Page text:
Between 1909 and 1965, over 80 barges, trows and schooners were deliberately beached on the banks of the River Severn. These ghostly hulks now form an eerie boat graveyard.
I always imagined I would visit this place on an atmospheric, autumnal day and see the famous Purton Hulks emerging from a wall of mist. It is indeed autumn, but today feels more reminiscent of midsummer as I stroll along the blackberry-lined towpath with my guide Paul Barnett, chairman of the Friends of Purton and lifelong devotee to this unique site – the largest ship graveyard on mainland Britain.
"My father first took me here when I was about five years old. The boats seemed massive compared to me," Paul tells me. "They still make the hairs stand on the back of my neck as they did then."
We leave the towpath and walk around the hedge and, suddenly, there’s the River Severn – a gloriously muddy colour and just over a mile across. At my feet, swathed in grass, is the bow of a concrete barge, the first vessel to be beached here in December 1909 in a bid to shore up the bank and save the neighbouring Gloucester & Sharpness Canal from the erosive power of the Severn.
"Why did they use barges as a barricade?" I ask. “Why not just build a wall?"
"Cost," is Paul’s reply, "and there was an urgent need to get something done quickly because the Severn had swept away nearly an entire hedge next to the canal in one tide. These barges could be sailed in and beached quickly."
A further 80 barges, trows and schooners have come to rest along this shoreline over the decades; 50 of them no longer visible after being covered by layers of silt. The rest either flank the water’s edge or the grassy bank; bows and sterns rising surreally from the earth like ships from a lower world.
I peer through crevices and portholes and run my fingers over century-old bark and rusting rivets, imagining where these vessels had been and the crews and cargo they’d carried. Paul shows me black and white photos of the boats in their prime on the water or docked in harbours, pointing out distinctively shaped bows, telltale rudders and names carved into the stern, which suddenly brings the wrecks to life in my eyes. Paul still seems genuinely excited by them, poring over his album like it was full of family photographs.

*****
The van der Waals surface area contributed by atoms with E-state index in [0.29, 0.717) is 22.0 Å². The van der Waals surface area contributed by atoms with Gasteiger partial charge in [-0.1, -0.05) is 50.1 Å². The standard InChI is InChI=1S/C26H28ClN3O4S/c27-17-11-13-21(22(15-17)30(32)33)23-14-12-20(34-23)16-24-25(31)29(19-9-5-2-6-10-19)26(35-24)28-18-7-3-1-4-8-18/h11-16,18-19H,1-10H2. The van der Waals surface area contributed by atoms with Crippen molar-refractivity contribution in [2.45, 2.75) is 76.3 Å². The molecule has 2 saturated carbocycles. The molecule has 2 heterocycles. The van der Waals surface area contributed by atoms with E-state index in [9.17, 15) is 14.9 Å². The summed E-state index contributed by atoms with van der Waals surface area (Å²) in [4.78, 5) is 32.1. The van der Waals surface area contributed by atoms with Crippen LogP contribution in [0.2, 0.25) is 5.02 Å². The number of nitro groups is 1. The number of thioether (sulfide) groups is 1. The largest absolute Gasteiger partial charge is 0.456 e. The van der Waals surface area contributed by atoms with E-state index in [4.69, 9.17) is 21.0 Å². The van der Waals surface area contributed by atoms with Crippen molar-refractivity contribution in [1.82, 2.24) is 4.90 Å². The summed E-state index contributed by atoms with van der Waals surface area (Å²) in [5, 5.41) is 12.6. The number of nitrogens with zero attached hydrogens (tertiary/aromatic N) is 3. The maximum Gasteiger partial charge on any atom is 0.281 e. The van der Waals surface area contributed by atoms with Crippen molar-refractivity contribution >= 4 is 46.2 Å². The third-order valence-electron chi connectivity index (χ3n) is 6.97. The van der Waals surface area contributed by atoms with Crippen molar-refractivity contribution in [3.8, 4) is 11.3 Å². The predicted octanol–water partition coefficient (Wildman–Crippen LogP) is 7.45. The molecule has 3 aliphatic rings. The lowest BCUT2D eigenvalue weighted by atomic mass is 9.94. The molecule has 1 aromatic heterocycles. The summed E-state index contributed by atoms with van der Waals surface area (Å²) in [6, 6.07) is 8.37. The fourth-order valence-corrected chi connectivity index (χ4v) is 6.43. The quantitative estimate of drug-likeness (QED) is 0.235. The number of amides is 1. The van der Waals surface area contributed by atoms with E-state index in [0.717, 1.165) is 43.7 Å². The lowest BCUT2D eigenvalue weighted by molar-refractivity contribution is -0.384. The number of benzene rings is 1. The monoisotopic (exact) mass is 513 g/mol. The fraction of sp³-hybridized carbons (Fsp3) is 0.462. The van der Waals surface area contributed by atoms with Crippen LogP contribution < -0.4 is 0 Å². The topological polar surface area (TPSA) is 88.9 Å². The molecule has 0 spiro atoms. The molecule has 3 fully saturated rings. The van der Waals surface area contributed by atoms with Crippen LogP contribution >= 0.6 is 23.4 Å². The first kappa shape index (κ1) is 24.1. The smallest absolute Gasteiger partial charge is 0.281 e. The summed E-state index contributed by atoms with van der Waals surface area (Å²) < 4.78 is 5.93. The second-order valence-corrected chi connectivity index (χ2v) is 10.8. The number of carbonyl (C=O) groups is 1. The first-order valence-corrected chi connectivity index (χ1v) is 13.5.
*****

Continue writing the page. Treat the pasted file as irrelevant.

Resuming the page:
"What made you form the Friends of Purton?" I ask him. "I came back here in 1999 after a long period away with the Navy," he explains. "The state of the place horrified me. For decades this site didn’t have a formal owner, so the wrecks fell victim to arson, vandalism and graffiti. Can you believe people were pillaging the boats for firewood? I just thought, ‘This has to stop’, and since then I’ve done all I can to bring this place to people’s attention and protect it."
In recent years, the Canal & River Trust have taken on guardianship of the site and have erected a beautiful monolith-style monument overlooking the graveyard, engraved with names of the wrecks and the year they were beached. It’s like a token of gratitude to the vessels for saving the canal from the perils of the tides. Paul pats it fondly. "It’s memorials like this and the plaques we’ve put in to mark each vessel that make people stop and realise what we’ve got here, and how special it is. And that’s when the destruction stops."
"I’m a realist," he concludes, before we part ways – him for home and me for roast lunch in the next village. "I know the wrecks won’t be here forever. Iron will decay. Timber will rot. But we shouldn’t hasten its end."
From an article by Abi Whyte
Last date edited: 27 April 2017